The History of WMAQ Radio


Chapter 12

During 1927 and 1928 prosperity arrived in Chicago with a bang! Business was goos and local industries were operating with a wide financial profit. As a result, new buildings and skyscrapers were making their appearance in the Loop district. New office buildings and commercial structures loomed higher and higher above the Chicago skyline, until the WMAQ towers that had once dominated the Loop were no longer visible. By early fall the 1000 watt transmitter was only 50 percent effective in the coverage of the city. It was quite evident, then, that the WMAQ transmitter had to be moved outside of Chicago where a greater coverage efficiency could be obtained. Since the art of radio broadcasting was also undergoing constant change, it was also felt that newer and more efficient equipment would greatly improve WMAQs broadcasting service. Accordingly, an application was made to the Federal Radio Commission to change the location of the transmitter, and to increase the power.

Ground was broken at Elmhurst, Illinois, for a new transmitter site in February, 1928, and construction of the buildings was begun. A new 5000 watt Western Electric type 104-B transmitter was purchased and installed at Elmhurst, and twin radiating towers were erected, but this work was not completed until late in May.

In passing through 1928, it might be interesting to note that on the evening of March 19th two unknown radio characters made their first broadcast over WMAQ---locally. They were introduced simply as Amos n Andy.

On June 2nd the new Western Electric transmitter was formally dedicated and put into operation at Elmhurst. WMAQ continued to use the La Salle Hotel studios, but the towers above the hotel were removed later.

In February, 1929, the transmitter was slightly revamped to incorporate duplicate crystal control---and 100 percent low-level modulation. WMAQ, incidentally, was the first Chicago station to employ full crystal control and 100 percent modulation.

The studios remained in the La Salle Hotel until late in August, 1929. The need had been quite apparent for new and enlarged studios, and arrangements were made for the construction of entirely new studio units in the Chicago Daily News Building, at 400 West Madison Street, just west of the Loop. Most of the La Salle equipment was moved to the new location, and the studios were formally dedicated August 18th. They consisted of three main studios and two smaller ones, and were in constant operation from that time until May, 1932. WMAQ was fully incorporated at this time.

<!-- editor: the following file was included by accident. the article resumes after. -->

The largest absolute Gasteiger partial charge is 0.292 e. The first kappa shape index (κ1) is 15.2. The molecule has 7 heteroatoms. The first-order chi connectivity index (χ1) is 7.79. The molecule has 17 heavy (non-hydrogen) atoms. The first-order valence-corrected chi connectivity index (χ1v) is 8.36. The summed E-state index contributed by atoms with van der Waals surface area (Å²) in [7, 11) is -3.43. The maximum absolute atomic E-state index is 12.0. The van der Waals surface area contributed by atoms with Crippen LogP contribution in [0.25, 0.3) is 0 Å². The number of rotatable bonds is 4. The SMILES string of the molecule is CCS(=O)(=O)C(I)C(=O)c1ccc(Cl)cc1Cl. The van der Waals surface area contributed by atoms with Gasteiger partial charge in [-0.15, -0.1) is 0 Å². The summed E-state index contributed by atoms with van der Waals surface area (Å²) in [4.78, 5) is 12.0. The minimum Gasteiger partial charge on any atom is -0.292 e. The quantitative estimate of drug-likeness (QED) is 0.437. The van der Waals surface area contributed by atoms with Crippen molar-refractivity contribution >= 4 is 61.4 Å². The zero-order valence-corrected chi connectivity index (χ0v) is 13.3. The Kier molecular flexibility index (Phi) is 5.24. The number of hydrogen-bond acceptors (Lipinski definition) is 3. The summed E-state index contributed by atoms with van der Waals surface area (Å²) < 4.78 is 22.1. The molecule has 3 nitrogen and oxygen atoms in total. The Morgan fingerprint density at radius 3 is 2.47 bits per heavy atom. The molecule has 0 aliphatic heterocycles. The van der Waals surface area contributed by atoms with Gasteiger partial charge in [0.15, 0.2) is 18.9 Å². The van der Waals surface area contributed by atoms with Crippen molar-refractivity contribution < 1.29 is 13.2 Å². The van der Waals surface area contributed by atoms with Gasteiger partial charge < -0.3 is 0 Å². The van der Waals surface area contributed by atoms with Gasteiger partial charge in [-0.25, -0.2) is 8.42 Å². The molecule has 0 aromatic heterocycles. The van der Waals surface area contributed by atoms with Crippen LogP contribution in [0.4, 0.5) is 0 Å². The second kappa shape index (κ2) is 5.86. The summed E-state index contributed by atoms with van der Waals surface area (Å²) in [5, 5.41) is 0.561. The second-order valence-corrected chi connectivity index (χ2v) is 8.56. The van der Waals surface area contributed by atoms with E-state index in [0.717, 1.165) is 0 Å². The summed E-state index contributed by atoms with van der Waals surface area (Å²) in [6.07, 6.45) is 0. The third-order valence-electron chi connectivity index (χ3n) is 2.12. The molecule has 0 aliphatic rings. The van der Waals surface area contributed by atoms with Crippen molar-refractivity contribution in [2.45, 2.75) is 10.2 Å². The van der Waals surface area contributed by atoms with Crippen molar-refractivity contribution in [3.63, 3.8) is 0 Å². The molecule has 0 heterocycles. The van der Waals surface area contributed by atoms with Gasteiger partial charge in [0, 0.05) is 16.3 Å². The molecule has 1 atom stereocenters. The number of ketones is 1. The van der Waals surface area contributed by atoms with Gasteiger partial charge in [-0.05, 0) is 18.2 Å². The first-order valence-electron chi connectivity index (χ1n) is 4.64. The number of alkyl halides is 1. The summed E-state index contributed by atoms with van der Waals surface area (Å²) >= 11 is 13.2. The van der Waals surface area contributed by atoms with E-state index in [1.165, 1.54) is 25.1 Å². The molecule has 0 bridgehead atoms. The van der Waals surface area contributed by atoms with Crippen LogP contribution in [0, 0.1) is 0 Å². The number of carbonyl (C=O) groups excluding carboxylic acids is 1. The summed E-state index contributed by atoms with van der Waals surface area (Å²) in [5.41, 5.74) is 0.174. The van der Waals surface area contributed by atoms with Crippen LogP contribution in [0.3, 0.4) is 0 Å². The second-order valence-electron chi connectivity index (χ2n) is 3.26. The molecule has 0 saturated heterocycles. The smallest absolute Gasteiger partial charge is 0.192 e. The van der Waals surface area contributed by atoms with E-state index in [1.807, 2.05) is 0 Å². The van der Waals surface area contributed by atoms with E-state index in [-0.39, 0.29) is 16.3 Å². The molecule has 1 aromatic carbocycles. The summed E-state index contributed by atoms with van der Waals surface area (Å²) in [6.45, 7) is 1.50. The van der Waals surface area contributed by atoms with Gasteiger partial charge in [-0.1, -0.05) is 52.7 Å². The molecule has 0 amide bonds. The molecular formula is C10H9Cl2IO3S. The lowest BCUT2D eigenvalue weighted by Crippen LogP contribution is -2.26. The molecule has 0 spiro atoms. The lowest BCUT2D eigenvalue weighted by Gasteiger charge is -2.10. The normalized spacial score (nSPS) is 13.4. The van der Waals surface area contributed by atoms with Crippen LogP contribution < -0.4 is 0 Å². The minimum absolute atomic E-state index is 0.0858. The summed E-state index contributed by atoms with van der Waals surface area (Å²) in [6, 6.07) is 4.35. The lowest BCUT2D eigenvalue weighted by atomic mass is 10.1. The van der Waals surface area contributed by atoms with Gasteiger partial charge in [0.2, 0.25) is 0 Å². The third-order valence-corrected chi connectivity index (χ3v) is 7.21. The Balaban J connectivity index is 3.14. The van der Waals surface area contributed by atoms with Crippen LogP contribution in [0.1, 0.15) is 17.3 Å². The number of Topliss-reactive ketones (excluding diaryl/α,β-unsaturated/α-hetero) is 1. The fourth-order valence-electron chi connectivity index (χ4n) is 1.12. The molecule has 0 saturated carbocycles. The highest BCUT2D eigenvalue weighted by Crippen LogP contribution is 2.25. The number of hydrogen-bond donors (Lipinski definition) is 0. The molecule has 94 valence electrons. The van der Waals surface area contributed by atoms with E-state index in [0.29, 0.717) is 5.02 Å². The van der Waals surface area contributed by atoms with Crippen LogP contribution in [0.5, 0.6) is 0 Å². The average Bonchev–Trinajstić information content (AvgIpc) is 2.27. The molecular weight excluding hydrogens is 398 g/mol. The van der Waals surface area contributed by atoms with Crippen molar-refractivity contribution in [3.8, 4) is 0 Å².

QUICK ACCESS LINKS:
Introduction and main index to this site
WMAQ radio history | "Amos 'n' Andy" | "Fibber McGee and Mollie" | "The Breakfast Club"
Dick Kay | Television at the Merchandise Mart | 1970 television facilities tour | Channel 5 turns 20
The "Chicago School" of television | "Kukla, Fran and Ollie" | Dave Garroway | Mary Hartline
"Lights Out" | Sound effects | 1930 studio tour | WLS | "Empire Builders" | Barry Bernson
Floyd Kalber | The Queen of Love and Beauty | "Today's Children" | Staff announcers | Carol Marin
Ron Magers | Studs Terkel l "Chicago Tonight" | Channel 5 News scrapbooks |Roger Miller recalls
Zoo Parade | Clifton and Frayne Utley | Val Press | Len O'Connor | Johnny Erp | Bill Ray | Daddy-O
Experimental Television: 1930-1933 | Bob Deservi | Kermit Slobb | Ding Dong School | Quiz Kids
Bob Lemon | The Korshak Chronicles | KYW: The Chicago Years | WENR | O.B. Hanson | Renzo
Jack Eigen | Ed Grennan | The World's Best Cup of Coffee | Glenn Webster | Mr. Piano | Hawkins Falls
Chicago Television for Kids |
Radio Hall of Fame |The NBC News Night Report: 23 February, 1967
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Created by Rich Samuels (e-mail to rich@richsamuels.com)